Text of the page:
By Stephanie Ciccarelli
February 10, 2010
Want to see your audition to booking ratio increase?
Voice over professionals applying for work via the voice over marketplace do a lot of unsupervised, self-directed auditioning. In some cases, this independence and liberty may result in some talent auditioning for jobs that they aren't qualified to do, which negatively affects their audition to booking ratio.
In today's VOX Daily, I'm going to give you some tips and insight that will help you to audition yourself more like an agent would... the application of which hopefully translates into more bookings and less auditioning for you!
That's quite the realization, isn't it? You might be thinking, "Stephanie, it's fine and dandy to say that I am my own agent, but what does that really mean?"
Being your own agent means that you bear the responsibility of promoting your own voice and are also selective with regard to the kind of opportunities you submit yourself for. This is especially true when you are using Voices.com.
Among their other responsibilities, agents only submit auditions from talent on their roster who they feel best meet the overall needs of a prospective client.
When an opportunity arises, they refer to their roster of talent, consider their options and then settle on a select person or a select few that they believe stand the best chance of being hired to interpret copy and perform the voice over.
An agent knows that there may very well be other qualified talent being submitted by other agencies. By being selective, they ensure that the talent they submit for a given opportunity are poised to meet all of the needs that particular client has... in other words, they are only sending in auditions that the client may want to hear as it pertains to their project outline and brand.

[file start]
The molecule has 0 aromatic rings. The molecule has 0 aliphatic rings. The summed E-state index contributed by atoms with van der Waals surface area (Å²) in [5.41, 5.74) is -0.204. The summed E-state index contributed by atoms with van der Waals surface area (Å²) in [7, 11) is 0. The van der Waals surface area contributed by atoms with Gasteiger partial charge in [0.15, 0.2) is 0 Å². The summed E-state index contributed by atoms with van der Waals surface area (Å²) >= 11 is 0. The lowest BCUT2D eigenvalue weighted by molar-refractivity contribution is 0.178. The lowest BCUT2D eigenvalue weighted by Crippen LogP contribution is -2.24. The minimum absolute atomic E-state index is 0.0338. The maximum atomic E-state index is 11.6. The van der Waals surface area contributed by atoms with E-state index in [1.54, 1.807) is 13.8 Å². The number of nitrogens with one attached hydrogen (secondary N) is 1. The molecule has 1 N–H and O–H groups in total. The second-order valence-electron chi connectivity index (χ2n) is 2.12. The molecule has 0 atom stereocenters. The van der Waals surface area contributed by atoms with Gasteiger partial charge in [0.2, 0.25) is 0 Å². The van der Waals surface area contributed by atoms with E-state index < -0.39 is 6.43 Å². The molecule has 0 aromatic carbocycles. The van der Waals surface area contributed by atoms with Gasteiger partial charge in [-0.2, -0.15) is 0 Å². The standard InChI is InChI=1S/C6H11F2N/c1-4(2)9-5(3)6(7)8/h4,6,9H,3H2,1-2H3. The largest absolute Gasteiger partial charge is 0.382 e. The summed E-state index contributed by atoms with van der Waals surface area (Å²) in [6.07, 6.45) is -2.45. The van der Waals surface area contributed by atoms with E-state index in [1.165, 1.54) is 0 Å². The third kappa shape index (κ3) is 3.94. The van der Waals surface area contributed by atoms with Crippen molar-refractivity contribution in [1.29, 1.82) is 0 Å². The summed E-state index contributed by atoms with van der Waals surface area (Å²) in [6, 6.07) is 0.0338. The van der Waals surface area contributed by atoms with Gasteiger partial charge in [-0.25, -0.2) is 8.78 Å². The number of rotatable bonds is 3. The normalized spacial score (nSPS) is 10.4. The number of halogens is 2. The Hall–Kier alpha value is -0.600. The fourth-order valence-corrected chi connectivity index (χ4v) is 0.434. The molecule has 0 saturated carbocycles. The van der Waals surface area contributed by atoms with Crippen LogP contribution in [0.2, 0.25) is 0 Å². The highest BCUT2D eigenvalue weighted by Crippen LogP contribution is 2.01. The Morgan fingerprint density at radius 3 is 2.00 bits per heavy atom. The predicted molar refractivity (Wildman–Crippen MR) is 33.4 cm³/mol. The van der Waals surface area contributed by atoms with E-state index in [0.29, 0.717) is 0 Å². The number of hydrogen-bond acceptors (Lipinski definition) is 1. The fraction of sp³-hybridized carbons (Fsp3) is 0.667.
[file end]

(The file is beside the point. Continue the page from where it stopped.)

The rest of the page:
This is a process of selection, not rejection, and one that you can also apply in a unique way to your own career as a freelance voice over professional.
Do you need to audition for every casting call that comes your way? No, you don't. If you feel that a particular audition, although it technically matches your profile isn't in line with something that you are confident doing, you are at liberty (and encouraged) to pass on it. Use your time wisely and determine whether or not the opportunity will yield some form of value for your business.
In order to think like an agent, you will need to:
1. Be honest with yourself and only apply for work that you can do
2. Read and follow instructions
To reiterate what's already been said above, you really need to see your voice through the eyes of someone who is trying to make money, not necessarily just as an artist. An artist sees things subjectively whereas an agent will, if they want to get the booking, see things objectively through the eyes of their client.
à¹ Are you capable of meeting the client's needs artistically?
à¹ Can you meet their technical needs?
à¹ Will you be able to work within their budget?
à¹ Does your schedule allow for you to complete the project on time?
à¹ As your own agent, would you submit yourself for this job?
If you are, how has that affected your audition to booking ratio? Do you find that you are more selective with the opportunities you submit to?
Looking forward to hearing from you,
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